The Government has revealed changes to the Clean Car Discount policy it says will keep bringing emissions down.
There have been over 100,000 rebates granted since the scheme began in 2021, Transport Minister Michael Wood said. In 2022 alone, 20 percent of all new passenger car sales were electric vehicles.
There have now been changes to help maintain the scheme’s momentum, Wood said, including reductions in rebates and increases in fees paid by higher-emitting vehicles, such as utes.
Additionally, the Government is targeting rebates for new and used imports emitting less than 100 grams of CO2 per kilometre, compared to 146 grams under the original scheme. This will include battery electric vehicles and plug-in hybrids.
The rebates for zero-emission used import vehicles will also increase from $3450 to $3507, which Wood said will help low and middle-income families get into lower-emitting vehicles they otherwise couldn’t afford.
“To fund the changes to make it easier for New Zealanders to purchase cleaner imports, we’re adjusting charges on high emissions vehicles. This includes vehicles like utes which are amongst the highest emitting vehicles within our fleet,” Wood said.
“The threshold vehicles will be subject to charges will reduce from 192 grams of CO2 per kilometre to 150 grams, and charges will increase. New and used imports that meet or exceed the threshold will attract charges.”
The price change is $575 for vehicles that emit 150 to 191 grams plus $57.50 for each gram for new vehicles above 150 grams. Used imports will be charged one-half of the dollar amount of new vehicles. The same for vehicles that emit 192 grams or higher.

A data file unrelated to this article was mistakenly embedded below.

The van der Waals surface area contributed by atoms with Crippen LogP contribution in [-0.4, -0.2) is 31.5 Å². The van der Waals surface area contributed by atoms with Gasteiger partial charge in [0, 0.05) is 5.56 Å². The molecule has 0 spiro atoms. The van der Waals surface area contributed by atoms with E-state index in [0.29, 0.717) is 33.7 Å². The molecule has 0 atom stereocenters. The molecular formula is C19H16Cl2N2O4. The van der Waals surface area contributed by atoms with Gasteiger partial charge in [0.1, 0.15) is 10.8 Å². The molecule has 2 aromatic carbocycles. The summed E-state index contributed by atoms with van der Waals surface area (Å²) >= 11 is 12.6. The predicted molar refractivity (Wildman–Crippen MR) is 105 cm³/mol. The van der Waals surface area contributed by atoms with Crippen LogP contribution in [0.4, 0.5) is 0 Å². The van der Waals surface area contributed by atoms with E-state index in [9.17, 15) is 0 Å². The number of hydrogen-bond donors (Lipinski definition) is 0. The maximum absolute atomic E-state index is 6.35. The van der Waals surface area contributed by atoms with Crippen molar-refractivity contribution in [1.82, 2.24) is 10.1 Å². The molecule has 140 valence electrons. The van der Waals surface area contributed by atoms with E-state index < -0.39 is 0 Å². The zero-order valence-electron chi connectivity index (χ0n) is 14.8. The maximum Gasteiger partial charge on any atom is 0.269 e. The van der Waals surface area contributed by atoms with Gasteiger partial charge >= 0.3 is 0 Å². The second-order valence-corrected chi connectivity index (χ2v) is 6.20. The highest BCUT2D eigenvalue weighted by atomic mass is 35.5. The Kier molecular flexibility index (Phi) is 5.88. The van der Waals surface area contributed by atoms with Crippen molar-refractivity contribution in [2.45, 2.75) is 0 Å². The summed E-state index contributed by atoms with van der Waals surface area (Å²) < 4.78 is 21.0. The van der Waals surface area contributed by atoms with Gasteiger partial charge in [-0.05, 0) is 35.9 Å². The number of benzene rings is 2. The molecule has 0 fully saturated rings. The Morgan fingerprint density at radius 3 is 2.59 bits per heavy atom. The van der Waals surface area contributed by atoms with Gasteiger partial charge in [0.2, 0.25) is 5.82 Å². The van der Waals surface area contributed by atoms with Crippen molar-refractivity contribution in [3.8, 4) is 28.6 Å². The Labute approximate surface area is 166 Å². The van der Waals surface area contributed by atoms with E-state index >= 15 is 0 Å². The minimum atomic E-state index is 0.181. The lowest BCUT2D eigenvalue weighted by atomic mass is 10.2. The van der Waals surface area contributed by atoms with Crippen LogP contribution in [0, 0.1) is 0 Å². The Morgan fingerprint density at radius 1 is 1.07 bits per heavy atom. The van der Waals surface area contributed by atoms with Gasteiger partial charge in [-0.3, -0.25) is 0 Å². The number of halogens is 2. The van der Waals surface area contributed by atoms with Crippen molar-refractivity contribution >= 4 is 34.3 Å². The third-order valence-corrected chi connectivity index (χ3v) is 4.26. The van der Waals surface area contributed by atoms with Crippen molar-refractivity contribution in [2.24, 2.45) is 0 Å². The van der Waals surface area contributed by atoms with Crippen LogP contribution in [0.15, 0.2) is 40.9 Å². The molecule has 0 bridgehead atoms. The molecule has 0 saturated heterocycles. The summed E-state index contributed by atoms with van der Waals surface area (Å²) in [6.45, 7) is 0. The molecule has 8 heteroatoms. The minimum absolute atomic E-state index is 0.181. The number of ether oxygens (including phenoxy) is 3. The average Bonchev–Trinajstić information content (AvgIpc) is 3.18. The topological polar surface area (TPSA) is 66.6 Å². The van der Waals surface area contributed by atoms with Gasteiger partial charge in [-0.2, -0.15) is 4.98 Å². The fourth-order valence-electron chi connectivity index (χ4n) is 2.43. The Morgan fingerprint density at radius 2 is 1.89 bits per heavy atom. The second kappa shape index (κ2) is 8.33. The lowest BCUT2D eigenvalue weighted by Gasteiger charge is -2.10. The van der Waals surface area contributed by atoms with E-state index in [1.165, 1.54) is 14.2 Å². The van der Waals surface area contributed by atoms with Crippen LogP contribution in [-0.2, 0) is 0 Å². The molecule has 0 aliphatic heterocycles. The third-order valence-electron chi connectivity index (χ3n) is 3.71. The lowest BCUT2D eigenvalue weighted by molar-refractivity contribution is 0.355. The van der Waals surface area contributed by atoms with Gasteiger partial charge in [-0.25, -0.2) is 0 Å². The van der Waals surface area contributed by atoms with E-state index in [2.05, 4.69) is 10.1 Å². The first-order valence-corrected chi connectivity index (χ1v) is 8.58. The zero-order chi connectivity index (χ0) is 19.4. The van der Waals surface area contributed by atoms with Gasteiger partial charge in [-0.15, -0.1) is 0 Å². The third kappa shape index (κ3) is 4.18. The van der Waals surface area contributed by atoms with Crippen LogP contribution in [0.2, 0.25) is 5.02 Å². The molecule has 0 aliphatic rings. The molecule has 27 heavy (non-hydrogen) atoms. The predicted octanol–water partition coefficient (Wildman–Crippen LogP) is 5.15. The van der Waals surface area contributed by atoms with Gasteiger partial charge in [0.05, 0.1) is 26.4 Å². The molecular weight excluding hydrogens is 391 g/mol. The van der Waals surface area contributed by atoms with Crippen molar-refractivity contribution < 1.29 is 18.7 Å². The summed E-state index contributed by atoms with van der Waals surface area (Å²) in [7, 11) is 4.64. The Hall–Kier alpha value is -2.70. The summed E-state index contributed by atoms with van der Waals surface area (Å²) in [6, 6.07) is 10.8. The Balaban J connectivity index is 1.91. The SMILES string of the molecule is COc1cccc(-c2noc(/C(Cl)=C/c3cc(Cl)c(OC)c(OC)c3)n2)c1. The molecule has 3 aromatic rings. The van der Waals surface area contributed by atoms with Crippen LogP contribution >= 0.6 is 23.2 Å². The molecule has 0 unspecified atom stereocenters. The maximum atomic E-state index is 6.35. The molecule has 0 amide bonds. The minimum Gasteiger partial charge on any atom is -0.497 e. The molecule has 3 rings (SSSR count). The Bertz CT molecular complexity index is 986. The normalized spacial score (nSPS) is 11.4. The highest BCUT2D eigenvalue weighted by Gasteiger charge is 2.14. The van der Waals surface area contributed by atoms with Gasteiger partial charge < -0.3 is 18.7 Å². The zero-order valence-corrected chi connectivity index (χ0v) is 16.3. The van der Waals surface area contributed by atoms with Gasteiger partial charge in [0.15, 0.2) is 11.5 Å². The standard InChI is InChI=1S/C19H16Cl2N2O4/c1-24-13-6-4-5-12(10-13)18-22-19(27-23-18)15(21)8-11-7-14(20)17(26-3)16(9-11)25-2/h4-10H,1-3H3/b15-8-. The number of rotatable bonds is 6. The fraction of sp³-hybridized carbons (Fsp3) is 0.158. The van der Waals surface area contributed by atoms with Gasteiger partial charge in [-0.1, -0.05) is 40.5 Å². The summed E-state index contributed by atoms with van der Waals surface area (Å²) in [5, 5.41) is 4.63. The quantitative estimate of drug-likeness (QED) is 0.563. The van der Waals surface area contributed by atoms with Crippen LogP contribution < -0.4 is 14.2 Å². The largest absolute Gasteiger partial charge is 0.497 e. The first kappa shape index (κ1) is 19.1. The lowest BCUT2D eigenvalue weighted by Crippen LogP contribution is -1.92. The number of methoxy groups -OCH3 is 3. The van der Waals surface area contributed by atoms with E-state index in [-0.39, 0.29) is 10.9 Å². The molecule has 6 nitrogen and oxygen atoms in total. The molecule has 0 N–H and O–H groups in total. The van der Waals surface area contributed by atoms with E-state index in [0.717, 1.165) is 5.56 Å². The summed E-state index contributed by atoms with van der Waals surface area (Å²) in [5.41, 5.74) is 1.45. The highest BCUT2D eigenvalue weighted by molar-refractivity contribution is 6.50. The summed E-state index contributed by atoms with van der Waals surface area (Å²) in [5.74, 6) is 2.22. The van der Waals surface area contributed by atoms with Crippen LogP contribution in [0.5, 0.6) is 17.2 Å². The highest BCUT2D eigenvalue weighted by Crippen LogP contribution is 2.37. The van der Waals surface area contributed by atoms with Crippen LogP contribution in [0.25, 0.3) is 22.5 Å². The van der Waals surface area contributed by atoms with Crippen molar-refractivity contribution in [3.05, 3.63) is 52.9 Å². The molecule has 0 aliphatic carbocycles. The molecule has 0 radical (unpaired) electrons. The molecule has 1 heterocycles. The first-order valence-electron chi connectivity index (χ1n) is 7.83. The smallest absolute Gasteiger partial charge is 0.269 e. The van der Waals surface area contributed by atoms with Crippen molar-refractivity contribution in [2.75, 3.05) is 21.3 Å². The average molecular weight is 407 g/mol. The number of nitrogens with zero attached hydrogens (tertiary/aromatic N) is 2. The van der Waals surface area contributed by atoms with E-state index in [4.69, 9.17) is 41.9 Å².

The maximum charge for vehicles with very high emissions will rise, from $5175 to $6900 for new vehicles and from $2875 to $3450 for used imports.
It’s estimated the Clean Car Discount will save New Zealand from importing 1.4 billion litres of petrol. At current prices, the economy will save an average of $325 million a year on fuel, out to 2035, Wood said.
“Our transition away from fossil fuels to New Zealand-generated renewable energy is crucial to tackling the cost of living crisis long-term. Switching to an EV is like buying petrol for 40c/litre, which can make a big difference to household budgets,” he said.
Another change includes a new special rebate for new and used low-emission disability vehicles. This will be $11,500 if it is an EV and $5750 if plugin-hybrid or hybrid. Brand new and used imports receive the same dollar amounts.
“The scheme is also now forecast to reduce emissions by 3.4 million tonnes by 2035. That’s an additional 50 percent out to 2035 over and above what was forecast when it started. It will deliver twice the emissions reduction forecast between the start of the scheme and 2025,” Wood said.
“The Clean Car Discount is doing what we set out to achieve, which is reduce transport emissions and provide transport options to New Zealanders that will lower household costs is the long term.”